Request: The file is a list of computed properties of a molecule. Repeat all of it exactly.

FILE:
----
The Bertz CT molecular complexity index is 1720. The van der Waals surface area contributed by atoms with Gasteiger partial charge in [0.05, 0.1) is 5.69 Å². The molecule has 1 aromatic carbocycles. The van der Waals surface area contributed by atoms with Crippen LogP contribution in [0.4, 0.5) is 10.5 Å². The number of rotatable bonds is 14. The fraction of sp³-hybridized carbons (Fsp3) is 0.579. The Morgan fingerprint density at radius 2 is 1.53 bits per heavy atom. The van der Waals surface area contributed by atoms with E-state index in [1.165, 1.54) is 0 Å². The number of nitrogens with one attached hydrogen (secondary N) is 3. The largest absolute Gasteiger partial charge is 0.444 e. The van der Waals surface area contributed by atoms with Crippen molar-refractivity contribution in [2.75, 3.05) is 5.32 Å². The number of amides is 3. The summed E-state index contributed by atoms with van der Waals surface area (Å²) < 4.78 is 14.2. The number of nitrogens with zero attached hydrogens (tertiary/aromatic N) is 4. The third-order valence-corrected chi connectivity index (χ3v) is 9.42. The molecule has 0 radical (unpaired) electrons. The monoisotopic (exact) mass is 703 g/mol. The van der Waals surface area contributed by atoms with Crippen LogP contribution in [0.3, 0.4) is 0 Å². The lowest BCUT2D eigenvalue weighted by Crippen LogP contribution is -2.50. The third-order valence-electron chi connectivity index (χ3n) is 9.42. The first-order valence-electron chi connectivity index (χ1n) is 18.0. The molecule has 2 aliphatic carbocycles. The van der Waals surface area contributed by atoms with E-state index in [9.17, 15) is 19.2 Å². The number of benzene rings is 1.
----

The Bertz CT molecular complexity index is 1720. The van der Waals surface area contributed by atoms with Gasteiger partial charge in [0.05, 0.1) is 5.69 Å². The molecule has 1 aromatic carbocycles. The van der Waals surface area contributed by atoms with Crippen LogP contribution in [0.4, 0.5) is 10.5 Å². The number of rotatable bonds is 14. The fraction of sp³-hybridized carbons (Fsp3) is 0.579. The Morgan fingerprint density at radius 2 is 1.53 bits per heavy atom. The van der Waals surface area contributed by atoms with E-state index in [1.165, 1.54) is 0 Å². The number of nitrogens with one attached hydrogen (secondary N) is 3. The largest absolute Gasteiger partial charge is 0.444 e. The van der Waals surface area contributed by atoms with Crippen molar-refractivity contribution in [2.75, 3.05) is 5.32 Å². The number of amides is 3. The summed E-state index contributed by atoms with van der Waals surface area (Å²) < 4.78 is 14.2. The number of nitrogens with zero attached hydrogens (tertiary/aromatic N) is 4. The third-order valence-corrected chi connectivity index (χ3v) is 9.42. The molecule has 0 radical (unpaired) electrons. The monoisotopic (exact) mass is 703 g/mol. The van der Waals surface area contributed by atoms with Crippen LogP contribution in [0.3, 0.4) is 0 Å². The lowest BCUT2D eigenvalue weighted by Crippen LogP contribution is -2.50. The third-order valence-electron chi connectivity index (χ3n) is 9.42. The first-order valence-electron chi connectivity index (χ1n) is 18.0. The molecule has 2 aliphatic carbocycles. The van der Waals surface area contributed by atoms with E-state index in [9.17, 15) is 19.2 Å². The number of benzene rings is 1.